Or, just possibly, is there almost no connection between our bad dreams and the reality of south-eastern Europe, that region inaccurately named ‘Balkan’ after a mountain range in Bulgaria? The approach is chronological, with Glenny trying “to avoid reading or refracting Balkan history through the prism of bxlkans s”, and covers separate episodes in often largely self-contained sections. In this tortuous, bloodstained story are many truths, as Glenny sees.

The Balkans by Misha Glenny | : Books

He has a novelist’s eye for set piece, for human character and for the snuff-movie grotesque of events such as the bombing of Sofia Cathedral, the murder of Serbia’s king and queen by Colonel Apis and the Black Hand, or the capture of the port of Fiume by the swaggering proto-fascist poet d’Annunzio.

The violence emanating from this text is so strong that it would effect my mood by the time I had read my pages for the day. Then again, the author is right, and the Balkans are often characterized as an area that is permanently uncivilized.

Feb 06, Cameron Climie rated it really liked it Shelves: Mazower, a historian, offers a short but insightful account of long-term processes and trends, with details used to illustrate those. However, these difficulties aren’t necessarily the author’s fault. It is about 2 centuries of so called nation building, myths and misconceptions, realpolitiks and enormous bloodbath it has created.

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Glenny ends the book with describing the utter uselessness of NATO or the UN to stop the ethnic cleansings and the extreme violence that happened when Yugoslavia broke up in It would be nice if the author included more detailed maps that include all the places mentioned i This book was a really informative overview of the Balkan region in recent history, and I felt like it was a pretty complete treatment.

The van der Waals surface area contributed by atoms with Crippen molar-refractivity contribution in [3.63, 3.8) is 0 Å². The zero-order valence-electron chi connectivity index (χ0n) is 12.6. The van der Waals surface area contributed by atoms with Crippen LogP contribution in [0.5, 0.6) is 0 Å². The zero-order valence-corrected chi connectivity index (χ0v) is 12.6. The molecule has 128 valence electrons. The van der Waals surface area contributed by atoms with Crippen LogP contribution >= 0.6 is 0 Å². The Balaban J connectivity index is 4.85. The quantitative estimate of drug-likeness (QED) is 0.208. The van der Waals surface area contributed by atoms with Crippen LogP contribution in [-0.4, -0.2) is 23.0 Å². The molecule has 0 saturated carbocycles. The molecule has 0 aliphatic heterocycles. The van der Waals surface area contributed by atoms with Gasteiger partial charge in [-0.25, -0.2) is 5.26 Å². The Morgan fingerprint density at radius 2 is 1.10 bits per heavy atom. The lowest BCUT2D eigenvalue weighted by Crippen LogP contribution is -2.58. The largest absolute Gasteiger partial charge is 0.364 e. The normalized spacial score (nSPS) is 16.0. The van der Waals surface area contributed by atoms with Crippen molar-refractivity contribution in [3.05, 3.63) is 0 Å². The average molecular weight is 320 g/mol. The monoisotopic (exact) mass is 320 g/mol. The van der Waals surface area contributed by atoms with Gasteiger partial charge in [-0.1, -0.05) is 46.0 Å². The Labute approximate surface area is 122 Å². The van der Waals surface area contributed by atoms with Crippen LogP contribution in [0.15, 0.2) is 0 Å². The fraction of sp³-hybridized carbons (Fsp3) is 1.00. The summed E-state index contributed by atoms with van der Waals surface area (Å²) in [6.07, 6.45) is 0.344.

The first is the blood. Not only does this give the work a fresh, almost journalistic, feel; the author’s talent also ensures the narrative never sinks into tedium. Yes, there were a lot of moments where I was tempted to skip past the story of some despot’s rise and then unceremonious fall, but I st Whew.

The Balkans: Nationalism, War and the Great Powers by Misha Glenny

The story begins with the collapsing position of the Ottoman Empire in the early s, and it soon becomes apparent that as the Great Powers moved in to fill the void they both infected and encouraged the emerging nations often their artificial creations with the same baleful, jingoistic nationalism which drove much of their own selfish policy. For years, the Great Powers have shown the Balkans only miscalculation and indifference.

Updated to glennny the last decade’s brutal conflicts in Kosovo and Macedonia, the surge of organised crime in the region, the rise of Turkey and the rocky road to EU membership, The Balkans remains the essential and peerless study of Europe’s most complex and least understood region. I’ve learned that Glenny has a second edition of this book out, covering events balkzns to – I’m reasonably sure that this might well deserve a full five stars! This is based on the first pages of “The Balkans”.